Waterstone's Quarterly SF & Fantasy - Spring 1999
When a priest offers Frank Kersh, a death row convict on his way to the electric chair, a chance of 'salvation', he's expecting harps and clouds and pearly gates. Despite what his crazy prison visitor told him, he isn't expecting to become a god, suspended in the second between life and death, with almost unlimited power over past and future events; but that's exactly what happens.
There's only one problem. A man called Cawdor who, in various incarnations, becomes the unwitting mortal enemy of the sect that now worships Kersh as their saviour. Once, he almost destroyed the sect as they journeyed to the newly-discovered Americas, in the present he is struggling to rescue his wife and daughter from the televangelist hearth-throb icon, Messiah Wilde. Kersh must destroy Cawdor utterly, both in the past and the present, in order to be truly safe, but Cawdor is a determined enemy and with the aid of his equally-determined friends, he thinks he might have found a way into Kersh's kingdom.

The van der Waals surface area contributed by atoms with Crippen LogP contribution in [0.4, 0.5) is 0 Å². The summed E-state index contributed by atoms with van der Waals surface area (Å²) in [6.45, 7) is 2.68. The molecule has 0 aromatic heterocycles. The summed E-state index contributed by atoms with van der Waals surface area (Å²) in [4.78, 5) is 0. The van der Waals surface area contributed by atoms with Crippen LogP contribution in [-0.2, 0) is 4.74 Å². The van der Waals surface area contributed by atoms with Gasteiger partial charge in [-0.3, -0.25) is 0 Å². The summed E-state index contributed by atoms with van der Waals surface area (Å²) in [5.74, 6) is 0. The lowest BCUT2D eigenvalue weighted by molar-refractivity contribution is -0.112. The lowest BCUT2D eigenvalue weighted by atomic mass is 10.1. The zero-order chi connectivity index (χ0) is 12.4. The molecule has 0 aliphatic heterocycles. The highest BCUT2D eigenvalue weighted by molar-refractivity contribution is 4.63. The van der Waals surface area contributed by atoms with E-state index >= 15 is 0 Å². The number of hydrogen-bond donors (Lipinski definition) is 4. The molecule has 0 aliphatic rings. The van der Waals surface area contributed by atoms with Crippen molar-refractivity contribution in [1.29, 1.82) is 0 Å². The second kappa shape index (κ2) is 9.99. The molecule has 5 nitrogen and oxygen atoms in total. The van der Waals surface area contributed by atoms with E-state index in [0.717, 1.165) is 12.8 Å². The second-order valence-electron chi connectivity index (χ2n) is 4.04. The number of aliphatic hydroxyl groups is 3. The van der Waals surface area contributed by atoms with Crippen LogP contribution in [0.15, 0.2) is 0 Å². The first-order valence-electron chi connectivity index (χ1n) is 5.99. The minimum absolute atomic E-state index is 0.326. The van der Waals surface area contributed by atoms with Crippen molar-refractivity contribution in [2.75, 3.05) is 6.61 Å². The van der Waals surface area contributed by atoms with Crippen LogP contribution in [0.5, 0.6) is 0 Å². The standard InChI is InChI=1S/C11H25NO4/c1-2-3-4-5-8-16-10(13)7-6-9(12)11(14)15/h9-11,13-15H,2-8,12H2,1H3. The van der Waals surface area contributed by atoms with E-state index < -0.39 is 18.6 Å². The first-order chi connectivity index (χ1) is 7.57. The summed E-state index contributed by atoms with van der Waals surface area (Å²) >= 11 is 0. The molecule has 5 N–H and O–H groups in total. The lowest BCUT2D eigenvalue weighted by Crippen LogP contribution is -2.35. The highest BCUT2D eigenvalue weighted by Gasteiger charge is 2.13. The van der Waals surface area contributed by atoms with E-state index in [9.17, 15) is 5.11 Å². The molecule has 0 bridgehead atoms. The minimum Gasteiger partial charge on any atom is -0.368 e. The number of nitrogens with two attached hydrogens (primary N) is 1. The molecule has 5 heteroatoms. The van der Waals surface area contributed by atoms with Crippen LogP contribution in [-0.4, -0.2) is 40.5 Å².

Hoyle's novel blends bad karma, consipracy theory, media satire and cyberpunk into a taut metaphysical thriller in the Tim Powers mode. A convincing 18th century is intercut with the tragic, inexplicable collapse of Cawdor's happy middle-class life, revealing tantalising links between history and the current day. Kersh is a particularly compelling character, driven by thoughtless greed and arrogance, whose idea of making the most of godhead is to summon up a willing woman and a bottle of whiskey. It's a solid rather than ground-breaking read, but its well-paced mixture of action, religious speculation and spiritual coinflict keeps you turning the pages right to the end.